... at least in ex parte proceedings. In a recent post I have reported T 146/07 where the Board deemed anonymous third party observations not to have been filed. The present decision – taken one day after T 146/07 – comes to a different conclusion.
[2.1] The third party observations […] were filed four working days only before the scheduled oral proceedings (OPs), citing two new documents which were obviously highly relevant against several of the requests then on file.
The appellant though having been informed of the filing of the observations in advance of the OPs neither requested that these be excluded from the procedure, nor that the OPs be postponed. At the start of the OPs, it filed an amended request in which due account had been taken of the new citations.
In these circumstances the board considered that the lateness of the observations should not per se be a bar to their admission into the procedure.
[2.2] In respect of the anonymous character of the observations under A 115, the Board notes that a Decision of the President of the EPO and a Notice from the EPO, both dated 10 May 2011 and concerning the filing of third party observations under A 115 by means of an online form made available on the website of the EPO, have been published in OJ EP0 2011, pages 418 and 420 respectively. The Decision in particular allows for third party observations being filed without signature (see Article 2 of the Decision), the Notice states that “Observations may be filed anonymously”(see the 4th paragraph under point "Formal requirements") .
Indeed, the boards of appeal of the EPO are bound only by the EPC, but the above dispositions in relation to anonymous third party observations are in line with earlier decisions of the boards, which did admit such observations both in ex-parte and in inter partes appeal proceedings, without apparent misgivings in relation to their anonymous character (see T 258/05 [V,3.3] in combination T 735/04 ).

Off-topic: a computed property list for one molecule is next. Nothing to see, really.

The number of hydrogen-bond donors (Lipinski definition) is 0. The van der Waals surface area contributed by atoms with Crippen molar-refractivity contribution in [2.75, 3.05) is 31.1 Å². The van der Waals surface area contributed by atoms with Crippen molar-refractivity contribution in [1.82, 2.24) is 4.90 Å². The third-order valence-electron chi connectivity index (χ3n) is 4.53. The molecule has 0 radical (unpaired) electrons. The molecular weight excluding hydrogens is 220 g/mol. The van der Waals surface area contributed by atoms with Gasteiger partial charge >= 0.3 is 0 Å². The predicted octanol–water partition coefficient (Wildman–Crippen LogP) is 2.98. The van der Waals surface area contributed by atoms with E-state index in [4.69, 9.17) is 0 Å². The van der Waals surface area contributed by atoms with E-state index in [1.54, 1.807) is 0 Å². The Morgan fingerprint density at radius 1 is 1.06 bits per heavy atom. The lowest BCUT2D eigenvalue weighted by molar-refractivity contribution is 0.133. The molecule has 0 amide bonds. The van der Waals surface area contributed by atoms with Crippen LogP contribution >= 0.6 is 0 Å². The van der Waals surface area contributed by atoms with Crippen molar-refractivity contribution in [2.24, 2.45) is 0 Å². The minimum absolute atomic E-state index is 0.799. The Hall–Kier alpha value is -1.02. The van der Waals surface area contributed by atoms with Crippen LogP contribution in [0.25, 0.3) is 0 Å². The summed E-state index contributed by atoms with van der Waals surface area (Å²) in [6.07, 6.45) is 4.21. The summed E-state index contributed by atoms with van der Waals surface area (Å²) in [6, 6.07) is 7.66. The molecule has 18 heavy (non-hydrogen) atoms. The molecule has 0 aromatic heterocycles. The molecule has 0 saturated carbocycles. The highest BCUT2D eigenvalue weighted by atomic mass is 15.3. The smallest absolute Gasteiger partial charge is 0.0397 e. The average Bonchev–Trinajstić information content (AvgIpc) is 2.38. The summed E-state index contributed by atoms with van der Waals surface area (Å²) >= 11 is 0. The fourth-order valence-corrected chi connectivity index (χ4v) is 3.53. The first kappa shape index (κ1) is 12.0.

Since the observations in the present case have been made under A 115 in an ex parte appeal before a technical board of appeal and are limited to the citation of pieces of prior art and the indication of the correspondences between their content and certain claimed features, which essentially are statements of facts, the present situation is also quite different from that in the decisions G 1/03 and G 2/03 in which the Enlarged Board of Appeal without further explanations did not take into account an anonymously filed statement made within the frame of the referral of a point of law in relation to the allowability of disclaimers.
The only requirements imposed on third party observations by R 114(1) are that they be filed in writing in an official language of the EPO and state the grounds on which they are based. The written form of the observation and the use of an official language indeed constitute the minimal conditions for allowing them to be communicated to the applicant or proprietor and to be commented upon by the latter, as provided for in R 114(2).
R 50(3) and by analogy R 86, which establish the requirement that documents filed in the examining or opposition procedure be signed, do not in the board’s opinion directly apply to third party observations. As a matter of fact, the reference in R 50(3), in relation to the case of a missing signature, to “the party concerned” indicates that the rule addresses the filing of documents by parties to the procedure, which a person who files third party observations clearly is not, as is expressly stated in A 115 (see the last sentence).
The board is aware of decision T 146/07 [3-6], dated the day before the date of the present decision and made public later, in which the deciding board disregarded third party observations because of their anonymous character, on the basis inter alia of a different appreciation of the relevance to this issue of R 50(3) and of decisions G 1/03 and G 2/03.
Contrary to the present instance, decision T 146/07 concerned an inter partes appeal, and it emphasised that “Identification is particularly important in the context of opposition proceedings in order to allow the competent organ of the EPO to verify whether the observations are indeed filed by a third party rather than by a party to the proceedings. Otherwise, a party might be tempted to submit late observations and/or documents by means of anonymous third party observations in order to avoid negative procedural consequences such as apportionment of costs.”
In ex parte proceedings however the appellant is the sole party and it can at any time raise new issues or submit new prior art - and so can the board of its own motion by virtue of A 114(1). Accordingly the risk of anonymous third party observations providing a cover for procedural abuse can be largely excluded in ex parte proceedings.
For these reasons the board considered that in the present circumstances the anonymous character of the third party observations did not bar them from being admitted into the procedure.
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